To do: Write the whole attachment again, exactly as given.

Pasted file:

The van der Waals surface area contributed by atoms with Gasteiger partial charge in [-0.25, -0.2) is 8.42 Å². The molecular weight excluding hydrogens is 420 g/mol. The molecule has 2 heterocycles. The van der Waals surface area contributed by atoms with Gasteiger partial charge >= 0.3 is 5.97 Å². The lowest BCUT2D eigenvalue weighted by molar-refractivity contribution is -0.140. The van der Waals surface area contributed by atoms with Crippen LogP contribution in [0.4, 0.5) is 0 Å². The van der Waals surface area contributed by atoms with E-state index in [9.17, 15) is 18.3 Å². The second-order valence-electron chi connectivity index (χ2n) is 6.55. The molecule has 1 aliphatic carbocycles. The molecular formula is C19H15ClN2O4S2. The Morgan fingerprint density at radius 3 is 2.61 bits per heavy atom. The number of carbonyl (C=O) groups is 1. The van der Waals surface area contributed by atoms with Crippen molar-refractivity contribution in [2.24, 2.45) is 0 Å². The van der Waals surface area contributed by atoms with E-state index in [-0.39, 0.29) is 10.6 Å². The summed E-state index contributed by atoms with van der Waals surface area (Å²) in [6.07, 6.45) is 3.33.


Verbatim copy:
The van der Waals surface area contributed by atoms with Gasteiger partial charge in [-0.25, -0.2) is 8.42 Å². The molecular weight excluding hydrogens is 420 g/mol. The molecule has 2 heterocycles. The van der Waals surface area contributed by atoms with Gasteiger partial charge >= 0.3 is 5.97 Å². The lowest BCUT2D eigenvalue weighted by molar-refractivity contribution is -0.140. The van der Waals surface area contributed by atoms with Crippen LogP contribution in [0.4, 0.5) is 0 Å². The van der Waals surface area contributed by atoms with E-state index in [9.17, 15) is 18.3 Å². The second-order valence-electron chi connectivity index (χ2n) is 6.55. The molecule has 1 aliphatic carbocycles. The molecular formula is C19H15ClN2O4S2. The Morgan fingerprint density at radius 3 is 2.61 bits per heavy atom. The number of carbonyl (C=O) groups is 1. The van der Waals surface area contributed by atoms with Crippen molar-refractivity contribution in [2.24, 2.45) is 0 Å². The van der Waals surface area contributed by atoms with E-state index in [-0.39, 0.29) is 10.6 Å². The summed E-state index contributed by atoms with van der Waals surface area (Å²) in [6.07, 6.45) is 3.33.